As South Africa considers the path towards recovery and the risks the government’s fiscal policy poses to that recovery – the capacity and cost of the state and in particular the public sector wage bill is a crucial factor.BUSA commissioned Intellidex to research various aspects of the public wage bill in SA. They produced a report titled: “The Public Sector Wage Bill-an evidence-based assessment and how to address the challenge.”
The report utilises data released by National Treasury, as well as the Quarterly Employment Survey released by StatsSA, which measures the full public sector.
We will identify the critical findings of the report in this statement. The full report will be made available to members of media present.
The following findings are an indication of the detail in the report:
There is no “optimal” size for a public service. SA probably needs one that is reasonably large because of the socioeconomic issues we need to address. The report finds the SA public service is not large in per capita terms, but unusually well remunerated, when compared to the basket of countries referred to above.
The report shows that public sector wages in SA are higher than the average of 46 countries looked at by the IMF. These ranged from Bangladesh to Norway and Denmark and included countries from Europe, Africa, South America and elsewhere.
Payroll costs in SA are larger than the global norm as a percentage of GDP, public spending, or tax revenues. Public sector wage increases as a percentage of tax revenues has grown from 31% before global financial crisis to 41% in 2009/10, in face of global slowdown, and has stabilised to around 37%. The percentage exceeds 50% of revenues this year and will be 47% next year and 45% in 2022/23.
The average remuneration of public servants in SA is high by international standards and when compared to private sector employees and per capita GDP. Teachers’ salaries, measured in purchasing power adjusted US dollars, are nearly 50% higher than the OECD average.
The IMF data on 46 countries, referred to above, for 2017, shows public sector compensation for national government, provincial government and state entities was an average of 9.4% of GDP. SA was at 11.6% (25% higher than international average) and 15% of GDP in 2019. The report recognises differences in constitutional models, but it is clear that SA has the highest ratio of compensation to public spending, with over 35% allocated to compensation. This is one-third higher than the average of the other countries in the basket, which average at 26.1%.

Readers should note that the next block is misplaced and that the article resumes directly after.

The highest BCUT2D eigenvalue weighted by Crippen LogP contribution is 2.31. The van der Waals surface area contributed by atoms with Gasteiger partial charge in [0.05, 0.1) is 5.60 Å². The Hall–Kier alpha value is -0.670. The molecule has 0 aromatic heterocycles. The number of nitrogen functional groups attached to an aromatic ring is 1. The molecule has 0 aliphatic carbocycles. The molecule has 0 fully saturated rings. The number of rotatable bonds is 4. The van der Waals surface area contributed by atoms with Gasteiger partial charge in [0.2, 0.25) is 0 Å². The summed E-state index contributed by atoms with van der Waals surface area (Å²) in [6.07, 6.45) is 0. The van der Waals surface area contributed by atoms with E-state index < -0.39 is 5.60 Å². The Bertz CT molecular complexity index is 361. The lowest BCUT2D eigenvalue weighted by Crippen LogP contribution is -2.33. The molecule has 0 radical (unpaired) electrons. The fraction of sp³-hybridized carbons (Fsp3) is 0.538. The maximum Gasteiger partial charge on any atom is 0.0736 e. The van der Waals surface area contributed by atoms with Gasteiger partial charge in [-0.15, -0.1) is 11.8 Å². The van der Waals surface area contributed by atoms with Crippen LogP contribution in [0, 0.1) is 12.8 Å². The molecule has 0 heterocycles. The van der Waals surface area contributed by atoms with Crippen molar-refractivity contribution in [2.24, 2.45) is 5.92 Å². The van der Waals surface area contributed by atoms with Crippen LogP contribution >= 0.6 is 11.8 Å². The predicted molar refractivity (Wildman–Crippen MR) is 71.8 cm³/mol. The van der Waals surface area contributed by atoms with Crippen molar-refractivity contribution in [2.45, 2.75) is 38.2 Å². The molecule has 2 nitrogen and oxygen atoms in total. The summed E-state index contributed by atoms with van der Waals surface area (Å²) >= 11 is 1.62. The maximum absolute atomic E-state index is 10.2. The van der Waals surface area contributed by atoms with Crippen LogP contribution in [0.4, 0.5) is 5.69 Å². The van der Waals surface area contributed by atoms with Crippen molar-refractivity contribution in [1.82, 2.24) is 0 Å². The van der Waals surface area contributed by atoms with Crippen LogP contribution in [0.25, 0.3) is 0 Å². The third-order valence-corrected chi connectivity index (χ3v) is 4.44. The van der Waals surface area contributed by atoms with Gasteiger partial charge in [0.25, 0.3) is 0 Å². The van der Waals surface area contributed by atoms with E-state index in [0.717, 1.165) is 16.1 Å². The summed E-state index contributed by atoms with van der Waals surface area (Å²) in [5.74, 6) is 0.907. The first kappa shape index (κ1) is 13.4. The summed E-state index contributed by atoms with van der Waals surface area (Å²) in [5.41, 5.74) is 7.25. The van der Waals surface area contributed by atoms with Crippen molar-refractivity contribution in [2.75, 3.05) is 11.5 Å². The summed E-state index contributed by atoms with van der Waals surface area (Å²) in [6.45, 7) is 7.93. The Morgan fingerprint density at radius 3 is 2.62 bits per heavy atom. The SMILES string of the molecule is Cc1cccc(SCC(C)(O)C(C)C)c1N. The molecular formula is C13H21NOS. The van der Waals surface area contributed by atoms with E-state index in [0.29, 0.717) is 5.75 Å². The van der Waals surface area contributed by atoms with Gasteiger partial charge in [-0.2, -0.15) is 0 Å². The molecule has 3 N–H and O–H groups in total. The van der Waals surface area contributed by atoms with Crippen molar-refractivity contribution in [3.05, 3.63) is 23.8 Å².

Compensation spending went up from R154 B in 2006/7 to R518B in 2018/19. This is a 78% inflation-adjusted increase, while increases in headcount went up by 22%. Payroll costs have increased by a compound average of 10.5% since 2006/7, compared to average growth of nominal GDP of 8.2%.
Fastest increases are at bottom of staff distribution.
There is no indication that there are any productivity increases to justify wage increases.
Increase in wage costs from 2006-2019 outstrip the rate of economic growth and productivity.
The Quarterly Employment Survey data indicates that:
Public sector employment has risen by over 18% between 2010 and 2020. In the same period, non-agricultural private-sector employment increased by 27%. The monthly public sector wage bill grew by 136% in nominal terms between 2010Q1 and 2020Q1, representing a real inflation-adjusted increase of over 70%.
The report also makes suggestions on how SA could make progress in addressing this critical issue. The following is pertinent in this regard:
SA needs to address high payroll costs, costs rising too quickly and public sector employment being increasingly unproductive. This is a tough task and will require government, labour and business working together to achieve this.
We need agreement on:
Ratios of payroll costs to GDP and tax revenue that are sustainable and affordable
Timeframes over which adjustments should be undertaken which are credible and fair
That government, trade unions and business will work together to develop productivity reviews and then productivity enhancement plans for the public service to help the public sector deliver on its reform and service delivery agenda
The downward adjustments to the payroll can be made either by reducing wages, reducing headcount, or doing both. These are very difficult decisions, but the country has jumped off the cliff and we need to achieve a soft landing. An essential element of a soft landing is a decrease in the public sector wage bill. If we assume a drop in nominal GDP of 4% this year and increases of 4% in each of the next two years, and we want to decrease payroll costs by 10.5% by 2025/26, aggregate payroll costs can increase by no more than 1.8% a year in nominal terms. This is the hard decision that needs to be made!
BUSA commissioned this work because we are of the view SA needs an objective set of data that can inform engagement between Government, business, and labour on enabling a public service that is sustainable and productive and is remunerated accordingly. The recent Medium – Term Budget Policy Statement has highlighted the importance of addressing the public sector wage bill and engaging social partners on this issue given the perilous state of the government’s finances. We remain committed to this engagement with partners and trust this report will be a critical input to such engagement.
BUSA CEO Cas Coovadia